I'd be tempted to name and shame them, but it's not really their fault as much as it is the specific person, because I find it hard to believe people aren't trained not to do that. Makes me think that all customer support emails should be regex'd for credit card numbers and if they're found their mail servers shouldn't allow them to be sent...
In any case, the whole institution of email is a security nightmare. I doubt this is the solution, but there certainly needs to be one, and as much for "normal" people as anyone else. We all have information that needs to be kept secure.
I definitely think there's something to a messaging protocol that's simply not able to be insecure.
It was frustrating because it would occasionally catch license keys or foreign phone numbers, but probably a good idea for some groups.
It is not prevented by SMTP and not by this p2p approach.
I know NSA is the topic of the day, but they're kind of a special case here. They're the single most powerful and well funded adversary the average crypto user will face.
On the upside, it gives every user a good incentive to use good encryption.
As long as it is not possible to crack a proportion of the total traffics, I think it is safer this way.
From the protocol doc: "When an email is sent then the email’s hash is added to the DHT in the key that matches the recipient’s address; the mail is then transferred in a BitTorrent like fashion."
How does that conceal metadata? If you dont have plaintext From: and To: fields, it doesnt mean the metadata is concealed. Metadata is not whats IN the communication, it is the data that you collect OBSERVING the communication.
Without special measures to provide anonymity, it is no different than an OTR-encrypted chat or PGP email.
With a test suite.
Obviously this doesn't help with the content of the message, but in many cases just knowing who's talking to whom is a good part of what you want to keep secret.
The best way to get invisible is to get into the crowd :)
The wording is misleading:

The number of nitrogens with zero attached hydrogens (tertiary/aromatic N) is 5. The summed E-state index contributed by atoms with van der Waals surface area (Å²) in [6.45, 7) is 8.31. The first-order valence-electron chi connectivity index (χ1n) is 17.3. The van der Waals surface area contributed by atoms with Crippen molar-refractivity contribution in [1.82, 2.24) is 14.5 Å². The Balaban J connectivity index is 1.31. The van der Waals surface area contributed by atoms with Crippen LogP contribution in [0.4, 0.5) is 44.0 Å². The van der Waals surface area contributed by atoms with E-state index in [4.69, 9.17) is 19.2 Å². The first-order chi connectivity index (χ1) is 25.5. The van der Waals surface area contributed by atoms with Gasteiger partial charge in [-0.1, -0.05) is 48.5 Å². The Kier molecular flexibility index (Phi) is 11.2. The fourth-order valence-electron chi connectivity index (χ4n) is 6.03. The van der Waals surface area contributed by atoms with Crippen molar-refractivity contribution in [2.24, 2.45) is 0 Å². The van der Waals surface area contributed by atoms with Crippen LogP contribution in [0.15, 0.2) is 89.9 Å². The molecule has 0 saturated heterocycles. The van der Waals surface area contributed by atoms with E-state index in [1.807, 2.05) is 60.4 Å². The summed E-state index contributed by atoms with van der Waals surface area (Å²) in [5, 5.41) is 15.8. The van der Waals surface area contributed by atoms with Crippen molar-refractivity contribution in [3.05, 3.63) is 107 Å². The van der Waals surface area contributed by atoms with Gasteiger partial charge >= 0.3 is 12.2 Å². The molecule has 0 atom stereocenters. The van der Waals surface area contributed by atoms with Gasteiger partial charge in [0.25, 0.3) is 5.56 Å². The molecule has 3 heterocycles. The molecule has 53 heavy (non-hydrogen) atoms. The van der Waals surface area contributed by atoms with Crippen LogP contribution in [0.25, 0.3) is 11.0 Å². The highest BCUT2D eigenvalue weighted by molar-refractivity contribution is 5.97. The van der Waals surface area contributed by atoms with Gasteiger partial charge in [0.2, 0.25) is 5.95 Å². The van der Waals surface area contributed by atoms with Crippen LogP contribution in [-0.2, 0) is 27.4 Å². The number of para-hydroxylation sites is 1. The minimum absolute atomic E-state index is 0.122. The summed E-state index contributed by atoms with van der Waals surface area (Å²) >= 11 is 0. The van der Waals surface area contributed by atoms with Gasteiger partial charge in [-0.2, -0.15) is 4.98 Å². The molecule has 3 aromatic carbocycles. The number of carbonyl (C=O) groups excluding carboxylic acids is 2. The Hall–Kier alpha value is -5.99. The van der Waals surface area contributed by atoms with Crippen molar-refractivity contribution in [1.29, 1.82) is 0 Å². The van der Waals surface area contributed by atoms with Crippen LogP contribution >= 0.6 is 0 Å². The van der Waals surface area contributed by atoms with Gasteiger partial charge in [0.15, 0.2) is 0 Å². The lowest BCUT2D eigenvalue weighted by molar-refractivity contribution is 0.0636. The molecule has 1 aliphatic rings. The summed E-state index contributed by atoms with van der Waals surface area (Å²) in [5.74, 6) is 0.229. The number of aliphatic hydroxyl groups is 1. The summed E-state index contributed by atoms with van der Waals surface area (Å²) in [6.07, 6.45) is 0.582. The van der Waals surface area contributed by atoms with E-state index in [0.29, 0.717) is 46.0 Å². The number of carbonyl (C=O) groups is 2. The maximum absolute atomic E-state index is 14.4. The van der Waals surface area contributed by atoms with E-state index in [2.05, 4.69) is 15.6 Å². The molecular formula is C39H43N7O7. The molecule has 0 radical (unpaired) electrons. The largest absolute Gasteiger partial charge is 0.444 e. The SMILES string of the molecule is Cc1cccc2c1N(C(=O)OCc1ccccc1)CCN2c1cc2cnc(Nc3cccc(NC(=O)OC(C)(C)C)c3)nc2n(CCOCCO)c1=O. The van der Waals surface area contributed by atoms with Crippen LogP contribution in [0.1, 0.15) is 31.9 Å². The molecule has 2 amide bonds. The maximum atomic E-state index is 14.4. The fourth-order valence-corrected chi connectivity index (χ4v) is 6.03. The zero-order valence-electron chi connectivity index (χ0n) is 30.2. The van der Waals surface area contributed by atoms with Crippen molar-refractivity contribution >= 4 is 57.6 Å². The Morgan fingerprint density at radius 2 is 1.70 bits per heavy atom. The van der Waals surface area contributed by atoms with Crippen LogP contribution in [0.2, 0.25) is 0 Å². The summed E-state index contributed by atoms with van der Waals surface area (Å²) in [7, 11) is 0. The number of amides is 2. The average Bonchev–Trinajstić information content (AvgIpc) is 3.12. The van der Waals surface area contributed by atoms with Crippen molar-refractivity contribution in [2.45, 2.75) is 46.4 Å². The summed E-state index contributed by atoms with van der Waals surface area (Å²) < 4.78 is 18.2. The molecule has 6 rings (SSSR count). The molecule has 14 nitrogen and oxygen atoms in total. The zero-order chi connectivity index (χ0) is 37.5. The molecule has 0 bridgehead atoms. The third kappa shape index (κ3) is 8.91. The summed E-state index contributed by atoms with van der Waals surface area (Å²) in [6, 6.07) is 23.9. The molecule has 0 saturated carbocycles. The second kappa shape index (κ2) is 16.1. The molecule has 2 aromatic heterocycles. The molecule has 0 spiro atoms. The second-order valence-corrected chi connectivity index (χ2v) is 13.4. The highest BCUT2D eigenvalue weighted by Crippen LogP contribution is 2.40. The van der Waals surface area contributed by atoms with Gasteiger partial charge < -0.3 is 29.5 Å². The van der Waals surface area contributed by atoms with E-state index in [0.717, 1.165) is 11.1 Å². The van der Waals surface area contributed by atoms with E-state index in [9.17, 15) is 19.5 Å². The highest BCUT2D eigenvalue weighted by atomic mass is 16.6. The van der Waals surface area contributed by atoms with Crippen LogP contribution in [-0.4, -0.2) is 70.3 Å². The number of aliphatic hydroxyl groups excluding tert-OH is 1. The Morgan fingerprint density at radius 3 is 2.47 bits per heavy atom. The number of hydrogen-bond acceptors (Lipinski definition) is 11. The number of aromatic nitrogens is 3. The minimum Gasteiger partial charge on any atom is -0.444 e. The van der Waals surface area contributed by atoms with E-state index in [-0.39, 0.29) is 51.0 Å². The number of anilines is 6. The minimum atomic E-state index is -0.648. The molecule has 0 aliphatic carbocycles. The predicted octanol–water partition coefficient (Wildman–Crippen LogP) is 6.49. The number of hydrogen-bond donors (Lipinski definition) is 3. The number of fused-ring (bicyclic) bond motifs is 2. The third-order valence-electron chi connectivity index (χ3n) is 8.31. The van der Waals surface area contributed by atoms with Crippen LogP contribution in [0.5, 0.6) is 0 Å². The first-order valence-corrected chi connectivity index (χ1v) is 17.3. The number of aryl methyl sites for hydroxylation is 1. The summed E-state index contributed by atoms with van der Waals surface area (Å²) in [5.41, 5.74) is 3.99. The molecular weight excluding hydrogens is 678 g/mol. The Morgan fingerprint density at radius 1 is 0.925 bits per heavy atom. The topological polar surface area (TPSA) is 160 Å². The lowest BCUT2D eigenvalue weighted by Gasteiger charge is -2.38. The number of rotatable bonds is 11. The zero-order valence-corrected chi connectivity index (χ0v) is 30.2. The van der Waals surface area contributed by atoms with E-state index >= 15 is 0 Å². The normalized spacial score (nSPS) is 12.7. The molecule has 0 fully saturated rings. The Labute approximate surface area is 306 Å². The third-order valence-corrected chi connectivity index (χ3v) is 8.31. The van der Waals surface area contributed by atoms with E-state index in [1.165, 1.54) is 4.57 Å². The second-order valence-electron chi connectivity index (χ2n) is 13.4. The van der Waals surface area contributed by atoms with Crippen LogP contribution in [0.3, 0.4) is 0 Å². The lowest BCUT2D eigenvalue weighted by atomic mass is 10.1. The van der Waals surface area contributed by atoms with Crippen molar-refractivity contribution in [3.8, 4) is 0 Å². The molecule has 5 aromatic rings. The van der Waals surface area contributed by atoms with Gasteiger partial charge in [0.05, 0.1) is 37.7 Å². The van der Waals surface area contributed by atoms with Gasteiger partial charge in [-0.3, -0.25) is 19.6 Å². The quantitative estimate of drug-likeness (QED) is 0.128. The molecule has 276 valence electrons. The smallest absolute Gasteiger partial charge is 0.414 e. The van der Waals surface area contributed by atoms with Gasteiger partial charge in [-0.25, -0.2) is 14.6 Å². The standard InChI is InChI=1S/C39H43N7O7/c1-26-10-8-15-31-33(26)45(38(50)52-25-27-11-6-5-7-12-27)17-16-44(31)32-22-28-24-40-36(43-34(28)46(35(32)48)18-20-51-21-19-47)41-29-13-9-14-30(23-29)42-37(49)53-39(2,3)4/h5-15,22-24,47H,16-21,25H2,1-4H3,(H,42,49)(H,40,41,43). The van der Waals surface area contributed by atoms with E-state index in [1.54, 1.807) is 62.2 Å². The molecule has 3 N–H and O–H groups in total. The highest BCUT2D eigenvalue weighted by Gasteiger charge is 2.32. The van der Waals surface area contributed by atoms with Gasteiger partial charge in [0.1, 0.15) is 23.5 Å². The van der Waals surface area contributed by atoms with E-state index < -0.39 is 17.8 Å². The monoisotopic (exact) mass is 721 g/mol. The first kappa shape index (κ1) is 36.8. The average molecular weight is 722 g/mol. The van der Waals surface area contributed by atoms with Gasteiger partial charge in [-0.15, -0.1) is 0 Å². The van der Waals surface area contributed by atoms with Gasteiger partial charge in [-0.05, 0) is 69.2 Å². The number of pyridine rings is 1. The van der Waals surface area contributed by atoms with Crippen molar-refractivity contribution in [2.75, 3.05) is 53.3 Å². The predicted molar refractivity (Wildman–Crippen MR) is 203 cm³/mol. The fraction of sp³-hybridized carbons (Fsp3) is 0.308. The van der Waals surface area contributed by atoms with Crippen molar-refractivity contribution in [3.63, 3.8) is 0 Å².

"FlowingMail is the name of a new decentralized messaging protocol, while FlowingMail Client is an email client that uses the protocol."
They do have an acknowledgement mechanism that may make some level of envelope leaking possible but it's optional on the client side.
If you trust that the messages are properly encrypted, there's no reason to fear distributing those encrypted messages as widely as possible.
I would love to be corrected since I do like the idea.
Even so, the current network can probably handle 100,000 messages a day, and the bottleneck there is some side channel timing attack mitigation code that causes the client to sleep while syncing with a peer. If you separate out the message syncing from the decryption process and eliminate the timing attack potential, the network can easily scale to a million messages a day or more.
At that point, the messages will need to be broken into 'streams' so that you can partition the traffic. The protocol supports this, but punts on the implementation details, so there's no easy way to implement multiple streams at this point in time.
But I would hardly describe that as full-on 'fail'. Everyone-shares-everything is a design feature to preserve anonymity. It's more difficult to tell who sent a message, who received it (if anyone), who was able to read it (if anyone), etc.
Reading more on this software, it seems like they try to solve the capacity/bandwidth problem by using a distributed hash table, but now the protocol requires a lot of handshaking with specific machines that has potential to remove some anonymity, and also potentially makes it easier to prevent a user from getting messages. Block enough traffic at the Great Firewall and you might not be able to get messages. [Take the above listed weaknesses with a grain of salt, I haven't done an in-depth look at the protocol.]
But in general it's probably premature to worry too much about scaling, since the bitmessage network can already handle several more orders of magnitude than the current traffic levels:
Is the main advantage that a given identity isn't tied to a specific server here? Is that a big enough gain to justify an entirely new protocol and ecosystem of clients? I assume I'm missing some other benefits.
http://retroshare.sourceforge.net/ does encrypted p2p for "email"/chat/VOIP/file sharing/forums/etc.
To disable a persons mail, you would start up some altered nodes around the address space you want to attack, have them respond normally until you control enough or all of the nodes covering the target address.
Then flip a switch that makes them all start saying that inbox is empty. Then start backing off your nodes, and replacement regular nodes would replicate your altered state.
Would this be possible? Or am I missing something?
Email/SMTP is a very fault-tolerant protocol, which means it's very forgiving to a whole number of different errors that you can make while setting it up.
The problem comes when you account for the facts such as (1) some ISPs block ports commonly used for email; (2) some email providers will mark email from self-hosted email servers as spam.
But none of that is about email/SMTP specifically (and could theoretically apply to any P2P solution that catches on).